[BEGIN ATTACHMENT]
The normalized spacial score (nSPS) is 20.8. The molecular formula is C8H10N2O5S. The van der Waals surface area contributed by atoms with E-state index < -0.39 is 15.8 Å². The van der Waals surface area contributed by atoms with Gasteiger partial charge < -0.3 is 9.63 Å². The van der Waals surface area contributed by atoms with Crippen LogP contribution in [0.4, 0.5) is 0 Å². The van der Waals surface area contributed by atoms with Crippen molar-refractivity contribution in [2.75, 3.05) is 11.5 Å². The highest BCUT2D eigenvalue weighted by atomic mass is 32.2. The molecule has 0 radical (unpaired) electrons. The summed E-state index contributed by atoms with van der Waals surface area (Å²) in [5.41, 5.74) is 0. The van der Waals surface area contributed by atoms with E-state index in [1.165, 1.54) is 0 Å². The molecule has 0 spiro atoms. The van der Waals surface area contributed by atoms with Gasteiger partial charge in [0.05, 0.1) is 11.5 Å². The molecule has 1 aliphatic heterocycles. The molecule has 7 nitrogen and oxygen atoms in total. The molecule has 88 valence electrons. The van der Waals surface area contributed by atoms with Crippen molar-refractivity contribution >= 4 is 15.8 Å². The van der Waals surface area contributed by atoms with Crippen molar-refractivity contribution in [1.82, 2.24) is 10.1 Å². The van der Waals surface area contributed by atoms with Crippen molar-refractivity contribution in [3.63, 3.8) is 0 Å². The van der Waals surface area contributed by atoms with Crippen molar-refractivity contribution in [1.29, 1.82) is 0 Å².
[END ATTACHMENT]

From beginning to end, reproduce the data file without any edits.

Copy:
The normalized spacial score (nSPS) is 20.8. The molecular formula is C8H10N2O5S. The van der Waals surface area contributed by atoms with E-state index < -0.39 is 15.8 Å². The van der Waals surface area contributed by atoms with Gasteiger partial charge < -0.3 is 9.63 Å². The van der Waals surface area contributed by atoms with Crippen LogP contribution in [0.4, 0.5) is 0 Å². The van der Waals surface area contributed by atoms with Crippen molar-refractivity contribution in [2.75, 3.05) is 11.5 Å². The highest BCUT2D eigenvalue weighted by atomic mass is 32.2. The molecule has 0 radical (unpaired) electrons. The summed E-state index contributed by atoms with van der Waals surface area (Å²) in [5.41, 5.74) is 0. The van der Waals surface area contributed by atoms with E-state index in [1.165, 1.54) is 0 Å². The molecule has 0 spiro atoms. The van der Waals surface area contributed by atoms with Gasteiger partial charge in [0.05, 0.1) is 11.5 Å². The molecule has 1 aliphatic heterocycles. The molecule has 7 nitrogen and oxygen atoms in total. The molecule has 88 valence electrons. The van der Waals surface area contributed by atoms with Crippen molar-refractivity contribution >= 4 is 15.8 Å². The van der Waals surface area contributed by atoms with Crippen molar-refractivity contribution in [1.82, 2.24) is 10.1 Å². The van der Waals surface area contributed by atoms with Crippen molar-refractivity contribution in [3.63, 3.8) is 0 Å². The van der Waals surface area contributed by atoms with Crippen molar-refractivity contribution in [1.29, 1.82) is 0 Å².